Rodgers & Hammerstein’s first collaboration remains, in many ways, their most innovative, having set the standards and established the rules of musical theatre still being followed today. This classic musical is the story of Laurey and the two rivals for her affections: Curly, a cowboy, and Jud, the hired farmhand. The play takes place in 1906 in an Indian territory of the American West during the time when Oklahoma was established as a state. It tackles class issues between the farmers and the cowmen in the still-developing, rugged landscape of a state in its infancy as characters struggle to find hope, love and the fulfillment of “the American Dream.” It is also a romantic tale of love. Curly and Laurey both have feelings for each other but have difficulty expressing it because of their stubbornness. Just to spite Curly, Laurey accepts an invitation to the local dance from the evil Jud Fry. Eventually, Curly and Jud duel it out, with Jud ending up falling on his own knife and dying. Meanwhile, Will Parker has returned early from his trip to Kansas City. Unfortunately, his girlfriend, Ado Annie, just can’t seem to say no to other men. All turns out well in the end as both couples end up happily married.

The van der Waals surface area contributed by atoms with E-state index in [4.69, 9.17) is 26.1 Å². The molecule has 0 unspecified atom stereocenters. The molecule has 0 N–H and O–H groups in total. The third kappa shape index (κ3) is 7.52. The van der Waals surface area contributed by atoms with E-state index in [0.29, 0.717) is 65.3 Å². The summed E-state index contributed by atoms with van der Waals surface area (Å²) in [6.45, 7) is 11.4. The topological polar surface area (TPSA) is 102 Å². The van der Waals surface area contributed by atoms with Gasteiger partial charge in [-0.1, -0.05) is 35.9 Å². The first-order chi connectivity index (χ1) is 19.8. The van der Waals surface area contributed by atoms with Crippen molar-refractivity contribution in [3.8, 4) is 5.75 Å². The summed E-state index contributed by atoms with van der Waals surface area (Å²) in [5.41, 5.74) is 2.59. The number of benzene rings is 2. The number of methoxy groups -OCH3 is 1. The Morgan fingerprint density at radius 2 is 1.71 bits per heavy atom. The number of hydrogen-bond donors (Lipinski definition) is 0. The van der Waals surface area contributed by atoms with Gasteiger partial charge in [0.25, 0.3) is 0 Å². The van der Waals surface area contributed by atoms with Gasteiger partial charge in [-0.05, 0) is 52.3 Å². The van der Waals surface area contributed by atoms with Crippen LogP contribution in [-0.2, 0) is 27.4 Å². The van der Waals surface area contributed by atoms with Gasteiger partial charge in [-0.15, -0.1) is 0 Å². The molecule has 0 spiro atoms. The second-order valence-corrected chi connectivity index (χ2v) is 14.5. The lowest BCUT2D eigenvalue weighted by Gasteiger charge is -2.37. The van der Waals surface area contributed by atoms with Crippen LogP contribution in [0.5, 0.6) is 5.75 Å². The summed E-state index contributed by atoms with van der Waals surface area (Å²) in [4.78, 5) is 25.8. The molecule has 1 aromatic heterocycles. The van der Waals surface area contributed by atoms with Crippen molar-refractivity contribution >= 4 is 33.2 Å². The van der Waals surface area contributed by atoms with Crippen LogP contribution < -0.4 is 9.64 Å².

Music by Richard Rodgers, Book and Lyrics by Oscar Hammerstein II, Based on Lynne Rigg’s Green Grow the Lilacs
The opening show of the 1989-1990 season featured a revival of “Oklahoma!” Bruce Parrish repeated the role of Andrew Carnes, a part that he had played in the 1977 production. Another interesting feature of this show was the creation of an outside sign. Outdoor signs had been used for two previous shows back in the 1980-1981 season. After this production, however, plans were made to create signs for every show beginning in the 1990-1991 season.